The institutions are here, and they are buying the dip. Cointelegraph’s second annual survey found that 62% of professional investors currently hold digital assets (43%) or plan to buy them in the future (19%).
Blackrock, the largest asset manager in the world with $10 trillion in assets, just announced its second blockchain ETF, one month after the debut of its first one. Goldman Sachs took on principal risk in a crypto OTC trade for the first time with Galaxy Digital. Goldman Sachs now has a part of its website dedicated to the investment case for cryptocurrencies and the metaverse. The largest hedge fund in the world with $140 billion in assets under management, Bridgewater Associates, announced they were backing a Bitcoin fund. Fidelity is weighing a plan to allow its brokerage customers—some 34.4 million individual investors—to trade the world’s largest cryptocurrency. Citadel, Brevan Howard, Investment Bank Cowen—soon, the list of institutional investors in crypto will be longer than the list not involved. Not only will these institutions bring liquidity to the cryptocurrency space, but they also hold significant power in local politics and governments. Finance, insurance, and real estate lobbyist groups in the US spent $539 million in 2020 on influencing regulation and public policy.
As institutions join the blockchain ecosystem, the demand for institutional-grade infrastructure is growing. The largest global banks, including JPMorgan Chase, Bank of America, and DBS Bank, amongst others, have invested in educating themselves on the topic of digital assets, and many are already venturing into offering products and services.
The entire technology stack from traditional finance is integrating the necessary tools to handle cryptocurrencies. There are custodian banks, market makers, paying agents, and clearing houses that are establishing themselves as trusted intermediaries for blockchain-based assets.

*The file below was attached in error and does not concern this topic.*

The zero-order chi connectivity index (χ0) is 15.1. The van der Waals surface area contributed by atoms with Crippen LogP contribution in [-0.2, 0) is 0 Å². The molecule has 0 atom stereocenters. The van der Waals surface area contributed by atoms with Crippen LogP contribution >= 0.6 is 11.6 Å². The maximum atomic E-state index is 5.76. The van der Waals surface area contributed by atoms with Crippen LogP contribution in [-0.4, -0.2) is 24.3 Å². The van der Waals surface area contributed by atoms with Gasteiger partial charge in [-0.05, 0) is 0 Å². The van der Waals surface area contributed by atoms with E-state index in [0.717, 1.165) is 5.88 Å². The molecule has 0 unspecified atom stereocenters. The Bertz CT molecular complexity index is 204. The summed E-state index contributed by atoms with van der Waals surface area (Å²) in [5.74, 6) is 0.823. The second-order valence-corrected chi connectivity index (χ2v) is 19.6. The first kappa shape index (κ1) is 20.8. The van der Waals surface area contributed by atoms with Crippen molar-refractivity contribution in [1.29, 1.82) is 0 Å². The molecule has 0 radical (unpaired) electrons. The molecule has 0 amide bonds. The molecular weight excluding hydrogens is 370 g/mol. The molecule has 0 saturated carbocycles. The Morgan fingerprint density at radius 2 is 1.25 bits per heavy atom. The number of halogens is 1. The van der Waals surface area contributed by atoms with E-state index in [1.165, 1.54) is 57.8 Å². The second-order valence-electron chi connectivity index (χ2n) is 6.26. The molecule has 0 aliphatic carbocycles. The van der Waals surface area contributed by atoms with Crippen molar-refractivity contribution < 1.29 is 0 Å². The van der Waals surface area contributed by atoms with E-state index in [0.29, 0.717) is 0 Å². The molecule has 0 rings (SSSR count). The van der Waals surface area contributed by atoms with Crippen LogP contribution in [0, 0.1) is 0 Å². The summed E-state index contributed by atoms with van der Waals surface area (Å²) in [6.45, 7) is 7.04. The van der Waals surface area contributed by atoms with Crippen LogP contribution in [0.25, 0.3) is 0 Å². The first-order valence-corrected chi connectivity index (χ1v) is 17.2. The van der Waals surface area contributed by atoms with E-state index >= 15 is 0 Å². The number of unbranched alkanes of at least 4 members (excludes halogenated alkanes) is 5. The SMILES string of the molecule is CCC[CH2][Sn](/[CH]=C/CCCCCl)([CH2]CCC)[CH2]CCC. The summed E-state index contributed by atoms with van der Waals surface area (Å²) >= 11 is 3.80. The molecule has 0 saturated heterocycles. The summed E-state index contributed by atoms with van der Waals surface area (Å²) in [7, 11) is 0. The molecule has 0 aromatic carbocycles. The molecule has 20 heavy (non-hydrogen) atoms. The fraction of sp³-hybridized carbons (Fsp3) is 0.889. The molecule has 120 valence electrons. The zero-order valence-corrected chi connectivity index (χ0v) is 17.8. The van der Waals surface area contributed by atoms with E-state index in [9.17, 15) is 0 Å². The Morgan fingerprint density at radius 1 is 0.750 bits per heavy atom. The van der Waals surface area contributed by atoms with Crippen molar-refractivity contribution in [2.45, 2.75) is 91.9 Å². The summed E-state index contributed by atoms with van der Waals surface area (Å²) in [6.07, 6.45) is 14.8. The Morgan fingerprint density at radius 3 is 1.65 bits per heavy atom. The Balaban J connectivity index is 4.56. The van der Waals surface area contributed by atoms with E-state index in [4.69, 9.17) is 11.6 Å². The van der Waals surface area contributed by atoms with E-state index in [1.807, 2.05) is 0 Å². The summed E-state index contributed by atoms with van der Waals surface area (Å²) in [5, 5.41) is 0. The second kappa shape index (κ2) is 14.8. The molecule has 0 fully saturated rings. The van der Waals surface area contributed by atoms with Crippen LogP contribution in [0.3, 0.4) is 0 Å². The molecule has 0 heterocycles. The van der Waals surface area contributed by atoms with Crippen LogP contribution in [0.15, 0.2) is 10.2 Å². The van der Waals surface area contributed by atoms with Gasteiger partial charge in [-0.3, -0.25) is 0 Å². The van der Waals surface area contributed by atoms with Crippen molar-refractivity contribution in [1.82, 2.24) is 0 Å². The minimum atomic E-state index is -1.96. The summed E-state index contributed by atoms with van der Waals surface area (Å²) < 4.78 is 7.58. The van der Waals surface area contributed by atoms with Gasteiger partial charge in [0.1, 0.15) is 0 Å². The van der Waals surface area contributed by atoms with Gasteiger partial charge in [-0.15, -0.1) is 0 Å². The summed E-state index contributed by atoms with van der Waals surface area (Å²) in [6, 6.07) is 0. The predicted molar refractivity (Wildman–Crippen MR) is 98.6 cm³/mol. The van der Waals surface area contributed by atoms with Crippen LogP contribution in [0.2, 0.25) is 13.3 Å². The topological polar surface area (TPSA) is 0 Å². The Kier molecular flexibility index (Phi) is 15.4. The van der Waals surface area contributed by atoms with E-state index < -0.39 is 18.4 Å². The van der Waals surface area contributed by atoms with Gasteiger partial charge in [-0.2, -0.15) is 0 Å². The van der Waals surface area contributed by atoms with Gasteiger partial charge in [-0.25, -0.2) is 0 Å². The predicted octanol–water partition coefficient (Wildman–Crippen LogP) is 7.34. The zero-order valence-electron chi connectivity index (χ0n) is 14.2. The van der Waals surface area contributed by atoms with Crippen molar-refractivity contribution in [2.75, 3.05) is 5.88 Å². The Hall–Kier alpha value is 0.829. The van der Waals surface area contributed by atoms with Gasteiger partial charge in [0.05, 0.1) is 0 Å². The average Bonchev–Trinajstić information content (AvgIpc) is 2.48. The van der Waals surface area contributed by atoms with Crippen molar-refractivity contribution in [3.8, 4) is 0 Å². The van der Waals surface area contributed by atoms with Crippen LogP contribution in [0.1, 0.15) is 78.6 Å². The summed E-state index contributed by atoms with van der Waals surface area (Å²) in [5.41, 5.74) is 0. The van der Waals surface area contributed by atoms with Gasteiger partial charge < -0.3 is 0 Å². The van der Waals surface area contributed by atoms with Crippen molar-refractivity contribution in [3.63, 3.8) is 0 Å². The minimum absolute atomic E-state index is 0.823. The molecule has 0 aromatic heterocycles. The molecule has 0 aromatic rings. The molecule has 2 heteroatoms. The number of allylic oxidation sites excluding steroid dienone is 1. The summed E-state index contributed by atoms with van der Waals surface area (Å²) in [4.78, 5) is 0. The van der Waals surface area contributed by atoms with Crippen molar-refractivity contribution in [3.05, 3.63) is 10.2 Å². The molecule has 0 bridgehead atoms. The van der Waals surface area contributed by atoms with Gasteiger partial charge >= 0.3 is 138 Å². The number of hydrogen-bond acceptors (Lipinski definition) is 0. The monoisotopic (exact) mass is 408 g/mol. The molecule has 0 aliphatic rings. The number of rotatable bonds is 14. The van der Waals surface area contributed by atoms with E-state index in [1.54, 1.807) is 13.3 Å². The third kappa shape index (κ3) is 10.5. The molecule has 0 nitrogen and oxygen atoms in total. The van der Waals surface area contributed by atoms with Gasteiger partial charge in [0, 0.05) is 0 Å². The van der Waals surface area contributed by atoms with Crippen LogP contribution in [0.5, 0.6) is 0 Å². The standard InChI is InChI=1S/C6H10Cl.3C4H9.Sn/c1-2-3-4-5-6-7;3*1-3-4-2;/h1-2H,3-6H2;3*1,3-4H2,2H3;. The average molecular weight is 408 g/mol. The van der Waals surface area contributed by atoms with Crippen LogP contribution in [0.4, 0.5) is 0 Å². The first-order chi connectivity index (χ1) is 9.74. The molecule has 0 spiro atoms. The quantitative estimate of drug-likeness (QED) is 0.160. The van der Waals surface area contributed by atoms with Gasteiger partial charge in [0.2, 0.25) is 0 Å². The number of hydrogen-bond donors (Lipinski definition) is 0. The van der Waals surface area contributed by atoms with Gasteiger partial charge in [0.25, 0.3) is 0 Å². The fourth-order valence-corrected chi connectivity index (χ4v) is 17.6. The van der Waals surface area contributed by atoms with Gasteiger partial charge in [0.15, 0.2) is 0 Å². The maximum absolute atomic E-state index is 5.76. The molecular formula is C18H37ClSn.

However, some key questions remain. How much of the cryptocurrency market capitalization and daily trading volume is done by institutions versus retail investors? The answer to this question helps us understand if crypto is mainly a retail phenomenon or if institutions already own a considerable chunk of the market. This report investigates the direction of the capital flow. Are professional traders currently buying or selling Bitcoin? Are institutions primarily interested in Bitcoin, Ethereum, or some other method for gaining exposure to blockchain technology, such as private equity or mergers and acquisitions? Do they plan to increase their exposure to blockchain over the next 12 months?
To answer these questions, Cointelegraph Research took a data-driven approach in the second annual Institutional Demand for Cryptocurrencies Global Survey 2022 Report. To gain a deeper understanding of how professional investors feel about blockchain assets, this 60+ page research report presents 32 questions about crypto assets answered by 84 wealthy investors across Asia, the US, and Europe.
This article is an extract from the 70+ page Institutional Demand for Cryptocurrencies Survey co-published by the Crypto Research Report and Cointelegraph Consulting, written by multiple authors and supported by Flow Trader, sFox, Zeltner & Co., xGo, veve, LCX, Finoa, Lisk, Shyft, Bequant, Phemex, GMI.